The retail distribution review (RDR) has been undertaken against the background of an approach to regulating market conduct in the financial sector. The RDR is linked to the Financial Sector Regulation Bill (or otherwise known as the Twin Peaks Model to Financial Regulation) tabled before parliament on 27 October 2015.

Despite the FSB specifically stating that the RDR is retail investor focused and it does not intend affecting investment managers, it has proposed far reaching changes to the current legislative landscape for investment managers (financial service advisers) platforming off registered collective investment scheme managers (CIS Mancos).

Proposal Z of the RDR states that as a general standard the outsourcing of product supplier functions or investment management functions or activities to financial advisers will be prohibited. The RDR specifically states that this proposal will prohibit CIS Mancos from outsourcing investment management to an “authorised agent” as defined in the Collective Investment Scheme Control Act 2002.

Currently board notice 778 of 2011 regulates co-named portfolios and states that a co-named portfolio must bear the name of both the investment manager and the CIS Manco. If proposal Z is implemented in its present form all co-named portfolios in South Africa will be prohibited. There are currently 1388 collective investment schemes in securities in South Africa. 542 are co-named portfolios according to the list of approved collective investment schemes in securities published on 31 October 2015.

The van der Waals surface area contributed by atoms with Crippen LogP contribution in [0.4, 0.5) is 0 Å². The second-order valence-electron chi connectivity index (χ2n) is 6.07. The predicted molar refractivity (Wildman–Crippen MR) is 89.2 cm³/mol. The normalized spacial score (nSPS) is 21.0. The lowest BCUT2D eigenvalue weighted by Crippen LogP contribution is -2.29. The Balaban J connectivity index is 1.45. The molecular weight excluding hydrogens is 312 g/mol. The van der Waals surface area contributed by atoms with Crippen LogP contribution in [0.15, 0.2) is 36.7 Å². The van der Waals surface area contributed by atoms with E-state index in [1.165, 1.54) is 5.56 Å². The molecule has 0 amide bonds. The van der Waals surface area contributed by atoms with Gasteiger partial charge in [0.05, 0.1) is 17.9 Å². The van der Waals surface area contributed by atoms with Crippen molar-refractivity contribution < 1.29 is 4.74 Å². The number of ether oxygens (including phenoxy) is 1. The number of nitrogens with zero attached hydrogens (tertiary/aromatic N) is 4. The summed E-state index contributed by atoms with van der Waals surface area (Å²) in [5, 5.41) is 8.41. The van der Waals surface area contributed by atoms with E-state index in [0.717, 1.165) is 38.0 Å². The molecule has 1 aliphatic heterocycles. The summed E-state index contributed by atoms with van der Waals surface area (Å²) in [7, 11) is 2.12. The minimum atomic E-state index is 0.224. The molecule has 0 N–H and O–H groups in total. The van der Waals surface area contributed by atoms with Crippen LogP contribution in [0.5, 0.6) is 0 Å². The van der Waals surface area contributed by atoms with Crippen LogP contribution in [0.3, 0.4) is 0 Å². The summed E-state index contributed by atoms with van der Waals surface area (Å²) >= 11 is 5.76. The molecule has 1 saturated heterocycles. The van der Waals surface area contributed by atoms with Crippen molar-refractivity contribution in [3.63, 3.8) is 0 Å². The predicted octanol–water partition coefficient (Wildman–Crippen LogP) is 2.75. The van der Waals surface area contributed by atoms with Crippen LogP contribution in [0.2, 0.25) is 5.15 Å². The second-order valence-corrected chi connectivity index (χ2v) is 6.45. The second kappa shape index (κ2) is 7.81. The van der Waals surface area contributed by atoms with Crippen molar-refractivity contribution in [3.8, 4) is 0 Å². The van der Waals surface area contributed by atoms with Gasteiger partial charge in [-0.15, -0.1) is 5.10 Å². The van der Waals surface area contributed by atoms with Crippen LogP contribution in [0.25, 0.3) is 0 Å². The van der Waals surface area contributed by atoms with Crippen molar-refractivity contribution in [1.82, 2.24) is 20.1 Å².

The FSB has stated that it has refined its views.

Last week the FSB released a status update on the RDR (Phase 1). This document provides an update on the FSB’s current thinking in relation to various proposals made, including proposal Z.

The FSB remains of the view that allowing product suppliers to outsource aspects of their business to financial service advisers, and remunerating them for such outsourced activities, creates an inherent conflict between the duties the adviser owes to the product supplier as agent under the outsourcing arrangement and the duties it owes to customers when advising them on the supplier’s financial products.

Nevertheless the FSB has stated that it has refined its views on the types of activities that may be outsourced and instead of introducing an outright prohibition of co-named portfolios, standards to address conflicts in relation to the outsourcing of the investment management function will be introduced in subsequent updates of the RDR.

Co-named portfolios therefore appear to be safe for the time being, albeit we may have a more regulated environment in the future. The standards applicable to co-named portfolios are expected to be introduced by July 2016.